On October 13, 2016, FERC sent a letter to landowners regarding two alternative pipeline routes, and allowed a special 30 day comment period, during which time it received 25 letters regarding the proposed alternatives. (FERC Order, ¶ 73.) On November 3, 2016, FERC issued for comment a draft General Conformity Determination. (FERC Order, ¶ 74.) On December 30, 2016, FERC issued a final Environmental Impact Statement. (FERC Order, ¶ 75.) Thereafter, on February 3, 2017, FERC issued an order granting Transco a certificate of public convenience and necessity to construct, install, modify, operate, and maintain the Project known as the Atlantic Sunrise pipeline. (David Sztroin Declaration, ¶ 13.) In order to construct, install, operate and maintain the FERC-approved project, Transco needs to obtain rights of way as described and depicted as Exhibit A attached to the Complaint in each of the above matters and as Exhibit B attached to the Sztroin declaration. (Sztroin Dec, ¶ 2, 17.) These rights of way conform to the pipeline route reviewed and approved by the FERC in the order of February 3, 2017. (Sztroin Dec, ¶ 18.) The value of the Rights of Way sought in each of the above matters is claimed by the respective Landowners to be in excess of $3, 000, as each Landowner has rejected an offer by Transco to purchase the rights of way for more than $3, 000. (Declaration of Aaron Blair, ¶¶ 8, 9.)

         The FERC Certificate lists timely and untimely intervenors. To be considered a timely intervenor, a landowner was required to file a motion to intervene within two weeks of April 15, 2015, when notice of Transco's application was published in the Federal Register. Landowner Stephen Hoffman timely intervened and Gary and Michelle Erb (owners of Hilltop Hollow) also intervened, albeit untimely, in the FERC proceeding as party intervenors. (FERC Order, Appendix A and B.) Although they did not intervene in the FERC proceedings, Landowners Blair and Megan Mohn and Lynda Like submitted comments to FERC regarding the project during the public comment period.

         C. DISCUSSION

         The Natural Gas Act permits the holder of a certificate of public convenience and necessity issued by FERC to use eminent domain to acquire rights of way necessary to construct, operate and maintain a project as approved by the FERC Order. 15 U.S.C. § 717f(h). Courts have held that the NGA authorizes a party to exercise the federal power of eminent domain if it meets the three-prong test set forth in the statute:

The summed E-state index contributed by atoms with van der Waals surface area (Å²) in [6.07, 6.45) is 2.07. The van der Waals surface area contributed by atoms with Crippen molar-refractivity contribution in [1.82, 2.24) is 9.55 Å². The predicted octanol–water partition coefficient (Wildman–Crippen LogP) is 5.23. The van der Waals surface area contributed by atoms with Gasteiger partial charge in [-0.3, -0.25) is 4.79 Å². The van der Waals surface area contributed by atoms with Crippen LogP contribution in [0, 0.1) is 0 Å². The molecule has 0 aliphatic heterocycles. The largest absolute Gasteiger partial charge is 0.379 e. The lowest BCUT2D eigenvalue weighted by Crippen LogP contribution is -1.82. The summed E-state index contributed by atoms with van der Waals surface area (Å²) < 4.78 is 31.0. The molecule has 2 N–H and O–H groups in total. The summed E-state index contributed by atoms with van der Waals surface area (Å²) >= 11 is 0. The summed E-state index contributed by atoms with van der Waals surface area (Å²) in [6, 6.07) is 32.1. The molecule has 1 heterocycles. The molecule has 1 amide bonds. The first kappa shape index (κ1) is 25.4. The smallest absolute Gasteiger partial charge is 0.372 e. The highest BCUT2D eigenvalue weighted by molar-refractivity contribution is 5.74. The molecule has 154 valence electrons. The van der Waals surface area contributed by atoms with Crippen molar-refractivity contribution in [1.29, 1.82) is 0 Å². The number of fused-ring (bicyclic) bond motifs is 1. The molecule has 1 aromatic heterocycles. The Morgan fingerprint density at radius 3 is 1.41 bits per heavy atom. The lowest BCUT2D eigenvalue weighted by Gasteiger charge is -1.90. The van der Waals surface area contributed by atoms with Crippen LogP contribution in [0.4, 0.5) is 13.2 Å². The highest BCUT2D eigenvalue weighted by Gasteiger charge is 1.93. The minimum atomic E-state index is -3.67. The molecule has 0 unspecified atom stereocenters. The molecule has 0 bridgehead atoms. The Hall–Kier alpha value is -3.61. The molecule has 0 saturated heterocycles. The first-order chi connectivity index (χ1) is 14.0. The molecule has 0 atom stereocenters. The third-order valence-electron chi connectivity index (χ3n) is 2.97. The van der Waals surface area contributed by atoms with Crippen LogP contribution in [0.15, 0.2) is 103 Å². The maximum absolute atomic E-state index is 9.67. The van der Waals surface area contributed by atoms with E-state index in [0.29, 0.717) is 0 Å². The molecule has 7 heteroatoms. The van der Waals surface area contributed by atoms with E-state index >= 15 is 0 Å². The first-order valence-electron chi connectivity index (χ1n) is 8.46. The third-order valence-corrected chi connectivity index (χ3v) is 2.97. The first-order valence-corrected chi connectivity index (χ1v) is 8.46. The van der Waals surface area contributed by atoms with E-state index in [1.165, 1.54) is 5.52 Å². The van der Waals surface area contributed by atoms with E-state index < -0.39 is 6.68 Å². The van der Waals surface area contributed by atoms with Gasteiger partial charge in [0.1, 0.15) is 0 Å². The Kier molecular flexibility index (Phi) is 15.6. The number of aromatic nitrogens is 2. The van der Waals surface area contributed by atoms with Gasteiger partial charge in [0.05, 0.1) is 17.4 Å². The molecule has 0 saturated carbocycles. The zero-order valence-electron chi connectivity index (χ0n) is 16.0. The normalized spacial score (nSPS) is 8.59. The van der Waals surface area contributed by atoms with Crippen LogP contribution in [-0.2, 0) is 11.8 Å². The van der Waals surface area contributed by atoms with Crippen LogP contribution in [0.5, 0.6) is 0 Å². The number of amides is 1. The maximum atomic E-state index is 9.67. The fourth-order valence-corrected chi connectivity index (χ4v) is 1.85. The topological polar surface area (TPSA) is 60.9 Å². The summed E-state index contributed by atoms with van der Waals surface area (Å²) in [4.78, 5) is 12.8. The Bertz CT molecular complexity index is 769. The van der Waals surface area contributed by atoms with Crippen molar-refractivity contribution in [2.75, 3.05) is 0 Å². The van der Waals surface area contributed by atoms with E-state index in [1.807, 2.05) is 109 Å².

1) The party must hold a FERC Certificate of Public Convenience and Necessity;
2) The party has not been able to acquire the property rights required to construct, operate and maintain a FERC-approved pipeline by agreement with the landowners; and
3) The value of the property sought to be condemned is more than $3, 000. Columbia Gas Transmission, LLC v. 1.01 Acres. 768 F.3d 300, 304 (3d Cir. 2014); Steckman Ridge GP, LLC v. An Exclusive Natural Gas Storage Easement Beneath 11.078 Acres, No. 08-168, 2008 WL 4346405, at *12-*13 (W.D. Pa. Sept. 19, 2008); Alliance Pipeline L.P. v. 4.360 Acres of Land, 746 F.3d 362, 364 (8th Cir. 2014); Millennium Pipeline Co., L.L.C. v. Certain Permanent and Temporary Easements, 777 F.Supp.2d 475, 479 (W.D. NY. 2011); affd 552 F.App'x 37 (2d Cir. 2014).

         In the above matters, there is no dispute that Transco holds a FERC certificate, that it has been unable to acquire the property rights in question to construct, operate and maintain the FERC-approved pipeline by agreement with the landowners, and that the value of the properties in question is greater than $3, 000. However, the landowners have opposed the entry of partial summary judgment in this matter and present several ' arguments in opposition to Transco's exercise of eminent domain. Landowners Hilltop and Hoffman argue that they have been denied their due process rights under the Fifth Amendment to the United States Constitution and that Plaintiff therefore does not have the authority to condemn the Rights of Way. Landowners Like and Mohn argue that the FERC order is a "conditioned" order without "force or effect" and that the Rights of Way being condemned exceed the scope of the FERC order. As discussed below, I find that all of these arguments are unpersuasive. Landowners cannot establish any genuine issue of material fact as to the three conditions set forth in the Natural Gas Act required prior to the exercise of eminent domain by Transco; therefore, Plaintiff is entitled to the entry of partial summary judgment in this matter.

         1. HILLTOP HOLLOW AND HOFFMAN

         Hilltop Hollow and Hoffman ("Hilltop") do not dispute the fact that Transco has a FERC certificate, has been unable to acquire the rights of way that it needs to construct its pipeline, and that the value of the property in question is over $3, 000. Rather, Hilltop argues that its due process rights under the Fifth Amendment are being violated.

         First, Hilltop argues that this Court has jurisdiction in this matter beyond the issue of fair compensation. Hilltop admits that "FERC's procedures and the Natural Gas Act provide that substantive challenges to the Certificate Order be directed in the first instance to FERC, " but then argues that the "importance of Hilltop's right to due process and the de facto finality of the proposed taking, ...